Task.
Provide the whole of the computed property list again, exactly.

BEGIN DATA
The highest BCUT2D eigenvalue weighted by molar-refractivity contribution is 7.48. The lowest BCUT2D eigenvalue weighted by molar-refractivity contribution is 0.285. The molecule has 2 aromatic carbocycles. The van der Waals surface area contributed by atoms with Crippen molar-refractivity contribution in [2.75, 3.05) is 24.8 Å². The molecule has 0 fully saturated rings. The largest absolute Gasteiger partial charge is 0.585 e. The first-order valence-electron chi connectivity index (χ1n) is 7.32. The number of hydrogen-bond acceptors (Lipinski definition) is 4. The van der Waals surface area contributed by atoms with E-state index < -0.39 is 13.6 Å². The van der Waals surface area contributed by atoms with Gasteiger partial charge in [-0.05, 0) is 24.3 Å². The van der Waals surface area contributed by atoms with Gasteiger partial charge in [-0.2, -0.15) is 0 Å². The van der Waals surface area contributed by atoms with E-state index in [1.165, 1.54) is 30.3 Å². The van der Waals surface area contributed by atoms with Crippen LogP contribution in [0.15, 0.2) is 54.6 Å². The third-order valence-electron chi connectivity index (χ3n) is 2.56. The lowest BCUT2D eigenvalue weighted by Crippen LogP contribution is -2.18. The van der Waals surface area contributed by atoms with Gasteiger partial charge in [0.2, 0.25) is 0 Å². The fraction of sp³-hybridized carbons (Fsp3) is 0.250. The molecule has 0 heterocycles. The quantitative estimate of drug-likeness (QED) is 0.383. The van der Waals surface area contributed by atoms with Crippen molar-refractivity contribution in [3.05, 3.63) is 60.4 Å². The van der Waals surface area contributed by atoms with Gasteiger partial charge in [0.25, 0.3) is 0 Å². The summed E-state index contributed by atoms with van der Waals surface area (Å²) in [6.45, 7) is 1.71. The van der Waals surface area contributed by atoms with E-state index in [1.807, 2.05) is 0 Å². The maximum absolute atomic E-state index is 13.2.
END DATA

The highest BCUT2D eigenvalue weighted by molar-refractivity contribution is 7.48. The lowest BCUT2D eigenvalue weighted by molar-refractivity contribution is 0.285. The molecule has 2 aromatic carbocycles. The van der Waals surface area contributed by atoms with Crippen molar-refractivity contribution in [2.75, 3.05) is 24.8 Å². The molecule has 0 fully saturated rings. The largest absolute Gasteiger partial charge is 0.585 e. The first-order valence-electron chi connectivity index (χ1n) is 7.32. The number of hydrogen-bond acceptors (Lipinski definition) is 4. The van der Waals surface area contributed by atoms with E-state index < -0.39 is 13.6 Å². The van der Waals surface area contributed by atoms with Gasteiger partial charge in [-0.05, 0) is 24.3 Å². The van der Waals surface area contributed by atoms with Gasteiger partial charge in [-0.2, -0.15) is 0 Å². The van der Waals surface area contributed by atoms with E-state index in [1.165, 1.54) is 30.3 Å². The van der Waals surface area contributed by atoms with Crippen LogP contribution in [0.15, 0.2) is 54.6 Å². The third-order valence-electron chi connectivity index (χ3n) is 2.56. The lowest BCUT2D eigenvalue weighted by Crippen LogP contribution is -2.18. The van der Waals surface area contributed by atoms with Gasteiger partial charge in [0.2, 0.25) is 0 Å². The fraction of sp³-hybridized carbons (Fsp3) is 0.250. The molecule has 0 heterocycles. The quantitative estimate of drug-likeness (QED) is 0.383. The van der Waals surface area contributed by atoms with Crippen molar-refractivity contribution in [3.05, 3.63) is 60.4 Å². The van der Waals surface area contributed by atoms with Gasteiger partial charge in [0.25, 0.3) is 0 Å². The summed E-state index contributed by atoms with van der Waals surface area (Å²) in [6.45, 7) is 1.71. The van der Waals surface area contributed by atoms with E-state index in [1.807, 2.05) is 0 Å². The maximum absolute atomic E-state index is 13.2.